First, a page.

University of Limerick
McEvoy_2005_contribution.pdf (31.43 MB)

Contribution of process parameters to the particle size distribution and apparent viscosity properties of soy protein isolate- and hydrolysate-based infant formula emulsions

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posted on 2023-01-05, 14:45 authored by Emma Marie McEvoy
Oil-in-water emulsions were manufactured with commercially available soy protein isolate (SPI 1500 and SPI 1651) and soy protein hydrolysate (SPH 1761 and SPH 1762) ingredients. In addition to SPIISPH, the model emulsions contained corn syrup solids (CSS) and a proprietary vegetable fat blend. The ingredients mixture was pasteurised at 77°C for 30 sec, followed by homogenisation (double pass) using a first stage pressure of 30 bar and a second stage pressure of 170 bar. The objective of the study was to quantify the effect of ingredient composition (SPIISPH and CSS), and lecithin inclusion on the particle size distribution of the emulsions. The effects of variation in total solids (TS, 12.5 - 26 % w/w), pH (6.4 - 7.5) and homogenisation pressure (110 - 360 bar) on the particle size distribution, and apparent viscosity (llapp) of the emulsions was also evaluated. The exclusion of CSS in the emulsions manufactured with SPH 1762 resulted in an increased proportion of smaller particles, compared to the same emulsion containing CSS. There were no real differences in particle size distribution profiles for emulsions manufactured with the fat blend containing varying amounts oflecithin (0 - 2 % [w/w)). However, the absence of added lecithin resulted in model emulsions manufactured with SPI sample 1651 and SPH sample 1761, having particle size distribution profiles with a greater proportion of larger particles. The addition of lecithin to emulsions generated with SPH sample 1762 resulted in a decrease in the average particle size. No TS related effects were observed on the particle size distributions of model emulsions generated with the SPI samples 1500 and 1651 and SPH sample 1761. However, emulsions made with SPH sample 1762 at low TS (12.5 - 14 %) contained more particles having a lower size distribution than those made at high TS levels (23 - 26 %). Increasing homogenisation pressure generally resulted in a decrease in the mean particle size of SPI emulsions. Emulsions generated with SPH sample 1761 had a bimodal particle size distribution profile at the higher homogenisation pressures. For emulsions generated with SPH sample 1762, an increase in homogenisation pressure resulted in an increase in llapp. The particle size distribution and llapp profiles of SPI sample 1500/1651 and SPH sample 1651 model emulsions were unaffected by pH . changes between pH 6.4 and 7.5. However, an increase in pH resulted in a general decrease in average particle size and an increase in llapp of the SPH sample 1762 emulsion. The results demonstrate that ingredient composition and processing conditions have significant effects on the properties of soy protein-based model emulsions.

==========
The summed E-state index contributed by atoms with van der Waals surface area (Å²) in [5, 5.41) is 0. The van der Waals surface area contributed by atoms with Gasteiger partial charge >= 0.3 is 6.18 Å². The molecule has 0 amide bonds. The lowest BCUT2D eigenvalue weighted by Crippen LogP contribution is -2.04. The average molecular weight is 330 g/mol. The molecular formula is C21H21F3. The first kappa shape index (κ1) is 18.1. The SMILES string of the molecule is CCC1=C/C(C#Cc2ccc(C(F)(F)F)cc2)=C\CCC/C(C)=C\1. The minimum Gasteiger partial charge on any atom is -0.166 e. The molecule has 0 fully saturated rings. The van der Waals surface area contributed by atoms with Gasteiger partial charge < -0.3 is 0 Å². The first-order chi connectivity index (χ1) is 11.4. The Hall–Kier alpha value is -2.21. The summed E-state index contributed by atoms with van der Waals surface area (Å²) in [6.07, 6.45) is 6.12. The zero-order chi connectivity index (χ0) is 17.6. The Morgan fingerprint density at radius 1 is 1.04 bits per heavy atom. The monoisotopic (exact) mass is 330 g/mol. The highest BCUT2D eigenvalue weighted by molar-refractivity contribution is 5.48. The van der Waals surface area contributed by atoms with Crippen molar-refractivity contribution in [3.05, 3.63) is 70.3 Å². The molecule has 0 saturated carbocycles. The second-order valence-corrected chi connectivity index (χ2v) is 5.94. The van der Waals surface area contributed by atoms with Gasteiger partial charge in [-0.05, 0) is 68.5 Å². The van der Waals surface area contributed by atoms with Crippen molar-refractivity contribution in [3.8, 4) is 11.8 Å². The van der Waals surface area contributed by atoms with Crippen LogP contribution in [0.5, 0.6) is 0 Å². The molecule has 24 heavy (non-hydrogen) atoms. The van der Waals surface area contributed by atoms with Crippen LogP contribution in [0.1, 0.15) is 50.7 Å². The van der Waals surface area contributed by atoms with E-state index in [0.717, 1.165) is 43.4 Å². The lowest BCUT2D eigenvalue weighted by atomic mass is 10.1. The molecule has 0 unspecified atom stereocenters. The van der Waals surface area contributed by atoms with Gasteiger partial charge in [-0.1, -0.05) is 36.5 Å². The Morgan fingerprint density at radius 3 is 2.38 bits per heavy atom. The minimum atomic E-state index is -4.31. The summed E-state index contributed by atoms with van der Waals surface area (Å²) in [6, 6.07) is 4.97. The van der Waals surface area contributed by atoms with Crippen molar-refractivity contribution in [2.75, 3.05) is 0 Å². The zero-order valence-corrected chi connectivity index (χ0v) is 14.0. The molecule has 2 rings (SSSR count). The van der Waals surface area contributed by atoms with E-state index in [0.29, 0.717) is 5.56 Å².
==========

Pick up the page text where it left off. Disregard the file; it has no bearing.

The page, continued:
• Faculty of Science and Engineering


  • Master (Research)

First supervisor

Fitzgerald, Richard J.



Other Funding information

Wyeth Nutritionals Ireland, EI



Department or School

  • Biological Sciences

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